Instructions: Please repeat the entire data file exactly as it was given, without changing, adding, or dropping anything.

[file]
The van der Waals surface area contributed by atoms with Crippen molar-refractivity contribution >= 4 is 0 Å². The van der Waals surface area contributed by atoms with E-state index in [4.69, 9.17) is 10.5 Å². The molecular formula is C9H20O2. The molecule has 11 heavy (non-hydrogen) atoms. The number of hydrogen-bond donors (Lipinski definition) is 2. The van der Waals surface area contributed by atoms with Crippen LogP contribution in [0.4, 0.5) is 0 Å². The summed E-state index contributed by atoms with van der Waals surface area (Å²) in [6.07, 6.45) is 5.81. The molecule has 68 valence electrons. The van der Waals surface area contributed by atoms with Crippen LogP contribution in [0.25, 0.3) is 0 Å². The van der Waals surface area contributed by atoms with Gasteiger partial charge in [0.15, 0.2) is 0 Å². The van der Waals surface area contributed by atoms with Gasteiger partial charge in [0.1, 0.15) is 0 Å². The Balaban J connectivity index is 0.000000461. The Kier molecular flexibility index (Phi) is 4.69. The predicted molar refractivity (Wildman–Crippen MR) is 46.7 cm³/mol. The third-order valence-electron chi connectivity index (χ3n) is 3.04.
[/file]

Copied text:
The van der Waals surface area contributed by atoms with Crippen molar-refractivity contribution >= 4 is 0 Å². The van der Waals surface area contributed by atoms with E-state index in [4.69, 9.17) is 10.5 Å². The molecular formula is C9H20O2. The molecule has 11 heavy (non-hydrogen) atoms. The number of hydrogen-bond donors (Lipinski definition) is 2. The van der Waals surface area contributed by atoms with Crippen LogP contribution in [0.4, 0.5) is 0 Å². The summed E-state index contributed by atoms with van der Waals surface area (Å²) in [6.07, 6.45) is 5.81. The molecule has 68 valence electrons. The van der Waals surface area contributed by atoms with Crippen LogP contribution in [0.25, 0.3) is 0 Å². The van der Waals surface area contributed by atoms with Gasteiger partial charge in [0.15, 0.2) is 0 Å². The van der Waals surface area contributed by atoms with Gasteiger partial charge in [0.1, 0.15) is 0 Å². The Balaban J connectivity index is 0.000000461. The Kier molecular flexibility index (Phi) is 4.69. The predicted molar refractivity (Wildman–Crippen MR) is 46.7 cm³/mol. The third-order valence-electron chi connectivity index (χ3n) is 3.04.